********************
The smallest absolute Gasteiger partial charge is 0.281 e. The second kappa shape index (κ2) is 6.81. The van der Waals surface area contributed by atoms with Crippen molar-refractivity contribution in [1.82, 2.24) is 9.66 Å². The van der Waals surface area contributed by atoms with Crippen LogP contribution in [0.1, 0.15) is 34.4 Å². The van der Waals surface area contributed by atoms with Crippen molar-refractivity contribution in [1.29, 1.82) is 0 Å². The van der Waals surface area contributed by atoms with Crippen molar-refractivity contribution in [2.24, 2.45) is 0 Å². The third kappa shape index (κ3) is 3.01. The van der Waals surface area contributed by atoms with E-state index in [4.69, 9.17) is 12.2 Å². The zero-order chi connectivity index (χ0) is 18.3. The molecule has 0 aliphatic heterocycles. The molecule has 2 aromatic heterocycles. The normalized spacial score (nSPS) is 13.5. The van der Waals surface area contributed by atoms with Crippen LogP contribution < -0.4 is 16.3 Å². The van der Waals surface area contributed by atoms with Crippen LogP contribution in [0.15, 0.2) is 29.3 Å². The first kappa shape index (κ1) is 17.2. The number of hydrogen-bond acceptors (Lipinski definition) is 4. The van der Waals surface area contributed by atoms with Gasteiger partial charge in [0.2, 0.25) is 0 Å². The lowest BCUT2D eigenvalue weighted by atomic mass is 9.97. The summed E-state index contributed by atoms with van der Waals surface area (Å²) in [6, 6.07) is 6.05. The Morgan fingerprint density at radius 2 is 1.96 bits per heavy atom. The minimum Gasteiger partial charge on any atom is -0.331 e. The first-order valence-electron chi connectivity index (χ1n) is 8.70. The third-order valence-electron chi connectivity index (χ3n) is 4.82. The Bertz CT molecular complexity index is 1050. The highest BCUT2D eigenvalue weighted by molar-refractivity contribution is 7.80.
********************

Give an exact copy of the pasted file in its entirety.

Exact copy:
The smallest absolute Gasteiger partial charge is 0.281 e. The second kappa shape index (κ2) is 6.81. The van der Waals surface area contributed by atoms with Crippen molar-refractivity contribution in [1.82, 2.24) is 9.66 Å². The van der Waals surface area contributed by atoms with Crippen LogP contribution in [0.1, 0.15) is 34.4 Å². The van der Waals surface area contributed by atoms with Crippen molar-refractivity contribution in [1.29, 1.82) is 0 Å². The van der Waals surface area contributed by atoms with Crippen molar-refractivity contribution in [2.24, 2.45) is 0 Å². The third kappa shape index (κ3) is 3.01. The van der Waals surface area contributed by atoms with E-state index in [4.69, 9.17) is 12.2 Å². The zero-order chi connectivity index (χ0) is 18.3. The molecule has 0 aliphatic heterocycles. The molecule has 2 aromatic heterocycles. The normalized spacial score (nSPS) is 13.5. The van der Waals surface area contributed by atoms with Crippen LogP contribution < -0.4 is 16.3 Å². The van der Waals surface area contributed by atoms with Crippen LogP contribution in [0.15, 0.2) is 29.3 Å². The first kappa shape index (κ1) is 17.2. The number of hydrogen-bond acceptors (Lipinski definition) is 4. The van der Waals surface area contributed by atoms with Gasteiger partial charge in [0.2, 0.25) is 0 Å². The lowest BCUT2D eigenvalue weighted by atomic mass is 9.97. The summed E-state index contributed by atoms with van der Waals surface area (Å²) in [6, 6.07) is 6.05. The Morgan fingerprint density at radius 2 is 1.96 bits per heavy atom. The minimum Gasteiger partial charge on any atom is -0.331 e. The first-order valence-electron chi connectivity index (χ1n) is 8.70. The third-order valence-electron chi connectivity index (χ3n) is 4.82. The Bertz CT molecular complexity index is 1050. The highest BCUT2D eigenvalue weighted by molar-refractivity contribution is 7.80.